The pronunciation of Scottish distillery names is something that always has us scratching our heads. While there are few that we THINK we’re pronouncing correctly (Glenlivet, Glenfiddich, Balvenie, Ardbeg, and Highland Park appear to be quite straightforward), there are several that we still can’t quite figure out. Here are a few distilleries whose pronunciations continue to befuddle us:
- Auchroisk – According to former Diageo Global Brand Ambassador Gregor Cattanach, it’s pronounced “Uh-thrusk”.
- Dailuaine – We think it’s pronounced “Dahl-YOU-ehn”, but we’re probably way off base.
- Craigellachie – According to our friend Whisky Guy Rob, it’s pronounced “Craig-al-eh-key”.
- Clynelish – We’ve always pronounced it “Clihn-el-ish”, but apparently, it’s pronounced “Klein-leash”. Who knew!
As far as the pronunciation of Auchentoshan goes, we’re going with “Aw-ken-tosh-ehn”. Here’s how Brian Cox would say it:
At the end of the day, how you say it is much less important than how it tastes, but it’s still fun trying to figure it all out. Thankfully, we always invoke Esquire Magazine’s Rule No. 706 whenever the pronunciation debate rears its ugly head. It goes something like this:
The drunker you are; the easier it is to pronounce the name of a Scotch.
Now that we’ve got all of this pronunciation business out of the way, let’s get on with our review of two very different Scotch whisky expressions from one of Scotland’s Lowland region distilleries…
Auchentoshan American Oak
What they say…
Triple distilled and matured solely in American bourbon casks. The result: a Lowland Single Malt Whisky with the sweet aromas of vanilla and coconut – along with the signature smooth, delicate, Auchentoshan taste.
What we say…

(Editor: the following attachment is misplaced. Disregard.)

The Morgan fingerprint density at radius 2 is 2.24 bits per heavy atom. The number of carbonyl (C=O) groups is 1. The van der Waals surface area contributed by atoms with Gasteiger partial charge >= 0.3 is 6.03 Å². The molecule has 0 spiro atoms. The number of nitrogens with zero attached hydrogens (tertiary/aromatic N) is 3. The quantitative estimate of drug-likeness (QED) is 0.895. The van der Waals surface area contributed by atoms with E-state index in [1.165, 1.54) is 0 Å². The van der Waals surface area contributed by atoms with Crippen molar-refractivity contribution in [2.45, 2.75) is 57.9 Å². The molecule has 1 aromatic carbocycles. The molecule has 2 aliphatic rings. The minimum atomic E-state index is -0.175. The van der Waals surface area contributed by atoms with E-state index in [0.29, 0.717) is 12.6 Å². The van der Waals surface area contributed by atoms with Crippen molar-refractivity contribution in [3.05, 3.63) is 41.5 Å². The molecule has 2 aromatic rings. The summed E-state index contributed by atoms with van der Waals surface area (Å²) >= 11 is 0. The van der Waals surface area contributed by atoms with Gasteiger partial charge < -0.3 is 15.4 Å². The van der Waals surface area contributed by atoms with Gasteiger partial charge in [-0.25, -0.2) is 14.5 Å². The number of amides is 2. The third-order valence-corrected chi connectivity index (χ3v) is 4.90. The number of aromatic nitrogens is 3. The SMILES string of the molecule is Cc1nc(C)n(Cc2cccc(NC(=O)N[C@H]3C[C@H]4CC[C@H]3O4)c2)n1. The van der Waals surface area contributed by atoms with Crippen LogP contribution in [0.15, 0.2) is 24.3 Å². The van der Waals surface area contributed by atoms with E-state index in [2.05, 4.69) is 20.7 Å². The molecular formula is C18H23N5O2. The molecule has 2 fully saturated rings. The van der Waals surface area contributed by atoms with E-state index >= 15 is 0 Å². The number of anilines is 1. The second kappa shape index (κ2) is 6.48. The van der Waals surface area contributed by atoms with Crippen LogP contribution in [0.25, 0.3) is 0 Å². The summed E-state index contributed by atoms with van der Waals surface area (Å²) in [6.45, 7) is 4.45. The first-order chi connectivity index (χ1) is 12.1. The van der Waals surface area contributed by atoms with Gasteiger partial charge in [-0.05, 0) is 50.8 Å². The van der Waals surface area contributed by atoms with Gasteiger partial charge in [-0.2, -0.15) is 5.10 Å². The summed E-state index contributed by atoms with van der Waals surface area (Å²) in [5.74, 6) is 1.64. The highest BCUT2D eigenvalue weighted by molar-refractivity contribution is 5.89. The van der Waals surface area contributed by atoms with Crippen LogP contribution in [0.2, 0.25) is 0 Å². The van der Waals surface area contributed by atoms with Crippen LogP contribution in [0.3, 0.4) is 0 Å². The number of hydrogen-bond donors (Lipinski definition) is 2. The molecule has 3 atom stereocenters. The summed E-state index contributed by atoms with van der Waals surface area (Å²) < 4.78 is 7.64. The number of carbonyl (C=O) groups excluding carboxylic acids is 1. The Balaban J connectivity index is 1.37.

- Appearance: Golden yellow with a slight pale orange hue.
- Limpd: Some oak harshness initially. After that, a little menthol and vanilla come through.
- G-LO: Light and fruity with hints of vanilla, raisins, cinnamon, roasted hazelnuts, and maybe even a touch of marzipan.
- Limpd: Sweet upfront with a little spice in the middle and a long, mildly spicy burn in the finish.
- G-LO: Much sweeter than I was expecting. Very light mouthfeel that I found to be a bit on the watery side. Vanilla with a hint of cinnamon in the beginning. Intensifies at mid-palate, but still pretty mellow. A touch of marzipan shows up at the end. The finish isn’t very long and has a touch of lingering cinnamon in the aftertaste.
Auchentoshan Three Wood
What they say…
This unique Auchentoshan Lowland Single Malt Whisky has been matured in three different cask types. Moving from American Bourbon to Spanish Oloroso Sherry – and finally Pedro Ximenez Sherry casks – Three Wood is a rich, complex whisky with incredible toffee and sherry oak flavours.
What we say…
- Appearance: Hello again Amberlita! Looks like she went a bit auburn this time around thanks to her slight reddish tint.
- Limpd: Balsamic vinegar, dried fruit (think raisins and figs), and caramelized sugar.
- G-LO: A bit more alcohol on the nose when compared to the American Oak. Once that subsides, lots of sweet fruitiness comes through. I’m getting brown sugar, maple syrup, chipotle, cinnamon, and rum soaked raisins.
- Limpd: Much spicier than the American Oak. Nice and peppery upfront followed by some sweetness and a very pleasant finish.
- G-LO: A touch meatier on the palate. Dark, rich fruitiness at the onset. Cinnamon and a touch of chipotle spiciness at the middle. Ends on a warm and soothing note with all of the fruit and spice coming together. The finish is short but very pleasant.
Limpd and I have come to similar conclusions about these Auchentoshan expressions…
We enjoyed the American Oak and found it to be a light and easy drinking whisky, but we think it needs a bit more time in the barrel and a higher bottling strength to become a whisky that we might actually purchase. We’re gonna call this “training wheels” whisky because we can definitely see this being a good “Intro to Single Malt Scotch”. On the flip side, given it’s reasonable price of around $35 to $40 per bottle, this would be a great whisky to have on hand for Highballs or sipping over ice since it has summertime dram written all over it.
The Three Wood was infinitely more enjoyable! The marginally higher ABV coupled with the time spent in Oloroso and PX Sherry casks upped the intensity and enjoyability factor (no water needed with this one!). This was the definite winner of the two, and one that we would definitely seek out again.